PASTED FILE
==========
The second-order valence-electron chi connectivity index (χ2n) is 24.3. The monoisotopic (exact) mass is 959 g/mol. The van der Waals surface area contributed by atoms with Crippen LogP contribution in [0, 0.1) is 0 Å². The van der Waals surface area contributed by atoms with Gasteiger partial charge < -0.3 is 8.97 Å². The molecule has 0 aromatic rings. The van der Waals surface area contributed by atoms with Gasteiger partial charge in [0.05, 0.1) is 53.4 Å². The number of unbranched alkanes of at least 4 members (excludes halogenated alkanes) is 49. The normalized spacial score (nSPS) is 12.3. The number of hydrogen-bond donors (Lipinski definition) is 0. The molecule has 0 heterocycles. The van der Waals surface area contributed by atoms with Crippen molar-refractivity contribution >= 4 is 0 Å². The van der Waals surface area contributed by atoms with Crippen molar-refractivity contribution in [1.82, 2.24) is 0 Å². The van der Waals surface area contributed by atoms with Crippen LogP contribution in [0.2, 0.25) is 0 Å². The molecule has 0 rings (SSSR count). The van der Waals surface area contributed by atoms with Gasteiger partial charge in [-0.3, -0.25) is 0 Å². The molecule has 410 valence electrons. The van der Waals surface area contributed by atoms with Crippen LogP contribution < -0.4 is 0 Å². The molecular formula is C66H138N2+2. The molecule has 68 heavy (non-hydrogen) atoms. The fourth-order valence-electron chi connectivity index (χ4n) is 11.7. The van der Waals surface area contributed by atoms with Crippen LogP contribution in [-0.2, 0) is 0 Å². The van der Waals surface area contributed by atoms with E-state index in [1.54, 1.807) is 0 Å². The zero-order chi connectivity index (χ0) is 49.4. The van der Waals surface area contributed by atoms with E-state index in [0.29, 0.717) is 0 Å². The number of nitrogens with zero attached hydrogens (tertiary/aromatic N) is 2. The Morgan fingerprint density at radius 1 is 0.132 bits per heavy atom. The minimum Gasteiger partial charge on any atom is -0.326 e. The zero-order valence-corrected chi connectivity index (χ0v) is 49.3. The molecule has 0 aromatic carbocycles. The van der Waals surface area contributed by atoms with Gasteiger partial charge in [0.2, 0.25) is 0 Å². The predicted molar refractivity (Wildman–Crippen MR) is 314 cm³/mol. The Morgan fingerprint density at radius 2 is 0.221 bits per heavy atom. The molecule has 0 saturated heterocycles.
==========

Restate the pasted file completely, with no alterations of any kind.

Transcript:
The second-order valence-electron chi connectivity index (χ2n) is 24.3. The monoisotopic (exact) mass is 959 g/mol. The van der Waals surface area contributed by atoms with Crippen LogP contribution in [0, 0.1) is 0 Å². The van der Waals surface area contributed by atoms with Gasteiger partial charge < -0.3 is 8.97 Å². The molecule has 0 aromatic rings. The van der Waals surface area contributed by atoms with Gasteiger partial charge in [0.05, 0.1) is 53.4 Å². The number of unbranched alkanes of at least 4 members (excludes halogenated alkanes) is 49. The normalized spacial score (nSPS) is 12.3. The number of hydrogen-bond donors (Lipinski definition) is 0. The molecule has 0 heterocycles. The van der Waals surface area contributed by atoms with Crippen molar-refractivity contribution >= 4 is 0 Å². The van der Waals surface area contributed by atoms with Crippen molar-refractivity contribution in [1.82, 2.24) is 0 Å². The van der Waals surface area contributed by atoms with Crippen LogP contribution in [0.2, 0.25) is 0 Å². The molecule has 0 rings (SSSR count). The van der Waals surface area contributed by atoms with Gasteiger partial charge in [-0.3, -0.25) is 0 Å². The molecule has 410 valence electrons. The van der Waals surface area contributed by atoms with Crippen LogP contribution < -0.4 is 0 Å². The molecular formula is C66H138N2+2. The molecule has 68 heavy (non-hydrogen) atoms. The fourth-order valence-electron chi connectivity index (χ4n) is 11.7. The van der Waals surface area contributed by atoms with Crippen LogP contribution in [-0.2, 0) is 0 Å². The van der Waals surface area contributed by atoms with E-state index in [1.54, 1.807) is 0 Å². The zero-order chi connectivity index (χ0) is 49.4. The van der Waals surface area contributed by atoms with E-state index in [0.29, 0.717) is 0 Å². The number of nitrogens with zero attached hydrogens (tertiary/aromatic N) is 2. The Morgan fingerprint density at radius 1 is 0.132 bits per heavy atom. The minimum Gasteiger partial charge on any atom is -0.326 e. The zero-order valence-corrected chi connectivity index (χ0v) is 49.3. The molecule has 0 aromatic carbocycles. The van der Waals surface area contributed by atoms with Gasteiger partial charge in [0.2, 0.25) is 0 Å². The predicted molar refractivity (Wildman–Crippen MR) is 314 cm³/mol. The Morgan fingerprint density at radius 2 is 0.221 bits per heavy atom. The molecule has 0 saturated heterocycles.